Networking

“The Social Network” arrives in Australia

It’s been the talk of the internet since the project was announced, and now the “Facebook movie”, a.k.a. “The Social Network” has finally been released in Australian cinemas.

I have to say when I first heard the film was being made I was skeptical. Yeah, like most people I use Facebook. But did I want to watch a movie about its creation? The big question was whether a two-hour film on the topic could be engaging. After all, I use my toothbrush every day but I wouldn’t go to a movie about the early days of Oral B.

The big thing this film has going for it and one of the things that ultimately swayed me was David Fincher in the director’s chair. And while I’ve heard mixed reports from other cinema goers on whether they liked it, I found “The Social Network” to be engaging, hip, thought-provoking and thoroughly satisfying.

“You’re going to go through life believing that girls don’t like you because you’re a nerd, and I want you to know from the bottom of my heart that that’s not true. It’ll be because you’re an asshole.” – Erica Albright, Mark Zuckerberg’s ex-girlfriend

It is largely a dialogue-driven film, with the dialogue snappy, intense and real. The movie is nicely bookended with two fantastic pieces of linked dialogue. Quick camera work, angles and scene changes add to the urgency of the narrative while the music of Trent Reznor (of Nine Inch Nails fame) gives the piece a dimension of youth and rebellion.

I was surprised at how much humour the film contained – several lines had the entire cinema erupting with laughter. But there’s also drama aplenty, a healthy serving of intensity, betrayal and longing. Jesse Eisenberg in a fantastic portrayal of Mark Zuckerberg (and while I’m at it, Justin Timberlake is excellent as Napster’s Sean Parker) spends the whole film searching for something, and while he ends up with an empire and a whole pile of money, one gets the sense that he still hasn’t found that something when the credits roll.

“You’re not an asshole, Mark. You’re just trying really hard to be.” – Marylin Delpy, Law office intern

The real Mark Zuckerberg

As for the amount of truth in the film? It’s hard to know. Several things are fact. Zuckerberg was sued by Eduardo Saverin after reducing his stake in the company. He was also sued by Cameron and Tyler Winklevoss who claimed he had stolen the idea for Facebook from them. And according to what I’ve read, Sean Parker did suggest dropping “the” from the site’s name.

As with any biographical piece when the subject isn’t involved in the production, naturally the makers had to take artistic license to fill the gaps around what they knew. Does it paint Zuckerberg in a bad light? Perhaps. He is certainly not portrayed as a hero, but nor in my view is he a classic villain. He is certainly flawed, and while not a protagonist in a classic sense, it is his film.

As with any cinema it is to be enjoyed for what it is, and if it inspires debate among audiences that’s great. No doubt they’ll continue discussing it for a while yet. … On Facebook.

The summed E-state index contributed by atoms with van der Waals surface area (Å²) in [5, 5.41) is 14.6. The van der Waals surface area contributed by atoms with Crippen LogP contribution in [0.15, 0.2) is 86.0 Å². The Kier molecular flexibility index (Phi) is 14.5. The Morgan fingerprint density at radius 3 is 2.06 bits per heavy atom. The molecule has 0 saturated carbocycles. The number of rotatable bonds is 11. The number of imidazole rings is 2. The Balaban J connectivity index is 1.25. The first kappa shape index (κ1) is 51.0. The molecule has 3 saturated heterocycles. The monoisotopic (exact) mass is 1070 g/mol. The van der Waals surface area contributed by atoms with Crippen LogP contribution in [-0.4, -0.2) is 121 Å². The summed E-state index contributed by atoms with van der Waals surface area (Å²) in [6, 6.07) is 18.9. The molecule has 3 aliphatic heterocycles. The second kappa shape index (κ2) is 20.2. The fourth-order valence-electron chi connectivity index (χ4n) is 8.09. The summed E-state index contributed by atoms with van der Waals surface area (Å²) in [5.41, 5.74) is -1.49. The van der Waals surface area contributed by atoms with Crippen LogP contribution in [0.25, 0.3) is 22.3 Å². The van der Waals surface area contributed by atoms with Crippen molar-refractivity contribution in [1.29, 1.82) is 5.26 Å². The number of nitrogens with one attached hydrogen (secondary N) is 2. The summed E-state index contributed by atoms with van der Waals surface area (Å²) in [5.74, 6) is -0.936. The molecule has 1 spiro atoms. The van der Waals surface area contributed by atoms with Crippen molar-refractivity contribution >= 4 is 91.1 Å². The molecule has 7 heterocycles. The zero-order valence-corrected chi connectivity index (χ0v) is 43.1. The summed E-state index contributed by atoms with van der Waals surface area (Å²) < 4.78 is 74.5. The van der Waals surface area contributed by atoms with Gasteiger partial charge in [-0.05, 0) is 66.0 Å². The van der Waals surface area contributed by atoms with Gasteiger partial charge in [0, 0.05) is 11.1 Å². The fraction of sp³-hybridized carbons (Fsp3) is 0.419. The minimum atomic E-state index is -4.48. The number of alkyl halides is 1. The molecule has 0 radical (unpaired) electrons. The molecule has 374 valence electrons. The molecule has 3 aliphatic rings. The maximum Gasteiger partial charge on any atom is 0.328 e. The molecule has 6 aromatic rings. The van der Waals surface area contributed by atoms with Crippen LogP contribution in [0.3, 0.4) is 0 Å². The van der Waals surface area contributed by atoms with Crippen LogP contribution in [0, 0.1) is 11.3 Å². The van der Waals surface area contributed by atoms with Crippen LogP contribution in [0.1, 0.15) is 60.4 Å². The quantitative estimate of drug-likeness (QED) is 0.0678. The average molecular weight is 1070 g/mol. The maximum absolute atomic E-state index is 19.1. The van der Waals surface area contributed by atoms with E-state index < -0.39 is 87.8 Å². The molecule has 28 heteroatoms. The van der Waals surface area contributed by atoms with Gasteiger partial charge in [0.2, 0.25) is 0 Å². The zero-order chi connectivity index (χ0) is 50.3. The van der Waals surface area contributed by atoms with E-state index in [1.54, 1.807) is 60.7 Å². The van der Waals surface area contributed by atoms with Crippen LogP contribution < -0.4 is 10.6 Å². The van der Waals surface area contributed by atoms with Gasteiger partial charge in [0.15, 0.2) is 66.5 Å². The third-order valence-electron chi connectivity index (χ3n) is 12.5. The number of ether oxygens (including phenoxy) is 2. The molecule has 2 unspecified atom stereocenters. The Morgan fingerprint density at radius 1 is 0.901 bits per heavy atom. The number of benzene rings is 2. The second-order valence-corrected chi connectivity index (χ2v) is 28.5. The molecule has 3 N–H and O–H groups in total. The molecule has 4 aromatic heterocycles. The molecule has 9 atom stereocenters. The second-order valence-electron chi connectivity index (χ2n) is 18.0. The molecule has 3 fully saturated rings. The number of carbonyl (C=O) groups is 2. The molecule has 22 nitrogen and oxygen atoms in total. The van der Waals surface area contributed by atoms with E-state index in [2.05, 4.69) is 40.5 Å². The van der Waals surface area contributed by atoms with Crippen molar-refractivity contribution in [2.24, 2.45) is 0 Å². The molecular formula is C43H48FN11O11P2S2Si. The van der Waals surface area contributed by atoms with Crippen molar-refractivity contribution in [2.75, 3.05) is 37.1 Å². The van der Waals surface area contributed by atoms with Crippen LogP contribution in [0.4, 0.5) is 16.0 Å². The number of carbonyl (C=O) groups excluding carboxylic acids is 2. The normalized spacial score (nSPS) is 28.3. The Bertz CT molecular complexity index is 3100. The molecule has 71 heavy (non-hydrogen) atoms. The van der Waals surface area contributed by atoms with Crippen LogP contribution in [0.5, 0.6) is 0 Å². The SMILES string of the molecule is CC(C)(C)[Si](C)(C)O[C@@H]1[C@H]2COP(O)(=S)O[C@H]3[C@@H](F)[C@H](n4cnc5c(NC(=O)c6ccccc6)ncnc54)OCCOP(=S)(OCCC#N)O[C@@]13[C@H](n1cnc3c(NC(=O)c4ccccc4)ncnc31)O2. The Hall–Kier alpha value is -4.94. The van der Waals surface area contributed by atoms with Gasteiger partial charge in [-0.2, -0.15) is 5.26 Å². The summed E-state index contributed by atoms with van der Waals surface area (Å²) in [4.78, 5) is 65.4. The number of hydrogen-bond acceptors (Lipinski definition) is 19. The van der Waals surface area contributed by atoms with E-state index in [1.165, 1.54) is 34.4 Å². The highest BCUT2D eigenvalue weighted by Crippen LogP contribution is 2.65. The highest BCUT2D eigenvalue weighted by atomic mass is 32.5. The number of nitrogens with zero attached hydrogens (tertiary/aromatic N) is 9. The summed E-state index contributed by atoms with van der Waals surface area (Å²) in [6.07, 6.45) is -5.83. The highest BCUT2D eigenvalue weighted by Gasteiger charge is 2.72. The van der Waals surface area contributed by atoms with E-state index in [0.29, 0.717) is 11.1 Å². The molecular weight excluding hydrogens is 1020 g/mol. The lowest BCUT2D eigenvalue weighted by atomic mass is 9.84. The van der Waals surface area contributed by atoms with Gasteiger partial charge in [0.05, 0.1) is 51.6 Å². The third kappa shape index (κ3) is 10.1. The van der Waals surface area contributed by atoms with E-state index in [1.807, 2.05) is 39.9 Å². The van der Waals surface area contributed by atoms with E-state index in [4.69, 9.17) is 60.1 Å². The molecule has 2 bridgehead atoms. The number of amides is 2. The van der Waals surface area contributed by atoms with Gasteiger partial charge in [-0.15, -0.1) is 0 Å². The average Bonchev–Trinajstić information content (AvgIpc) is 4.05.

MySpace fights for survival

Before Facebook took over the world, there was this little social media site called MySpace. It was uber-cool, attracting those who were hip, connected and expressive. It was arguably the first large-scale social network.

Trendy bands and celebrities all had a MySpace page, through which Gen Y was able to get that little bit closer to their idols. Above all though, it provided the first real way for people to connect with each other online, launching social media into the connected world’s consciousness.

Then Facebook came along, followed by Twitter and a host of other social networking tools and kick-started MySpace’s decline.

One area where it remained strong however, was in the music and entertainment arena, where it still provided a platform for artists to engage with fans in a dynamic environment. Then in July this year, Mashable reported that even this aspect of MySpace was losing ground.

MySpace’s reaction to this has been a complete rebrand and relaunch. Changes include a new logo, a focus on entertainment only, and the facility to share on Facebook and Twitter, the very sites that caused its decline.

The new site will hit Australian shores next month, with a mobile site and apps to follow for iPhone and Android thereafter. In the meantime, MySpace has released this video as a teaser:

Features of the new MySpace will include content hubs which combine programmed editorial with trending articles that feature news, videos and photos, a personalised content stream based on user preferences and providing recommendations and, seemingly inspired by Foursquare, badges that reward user activity.

Time will tell if these changes will save the once flourishing site. Positioning MySpace as a complement to rather than a competitor of Facebook is certainly a good start, and may well result in former users giving it a second look. However, don’t expect to see MySpace back on top any time soon.

And certainly don’t hold your breath for any movies to be made about its founders.


Two interesting Mashable stories

Today on Mashable there are two stories that anyone interested in journalism should read. I’ve harped on relentlessly in this blog about the implications of technology and the social media revolution on journalism. These two stories cover both bases.

Story 1: Washington Post tells journalists not to engage on Twitter

Maintaining a perception of journalistic objectivity has been one of the key problems for news organisations on Twitter. You may recall this blog discussing Reuters bringing in new rules for its twitterers back in March. Now the Washington Post is the latest company to put its foot down.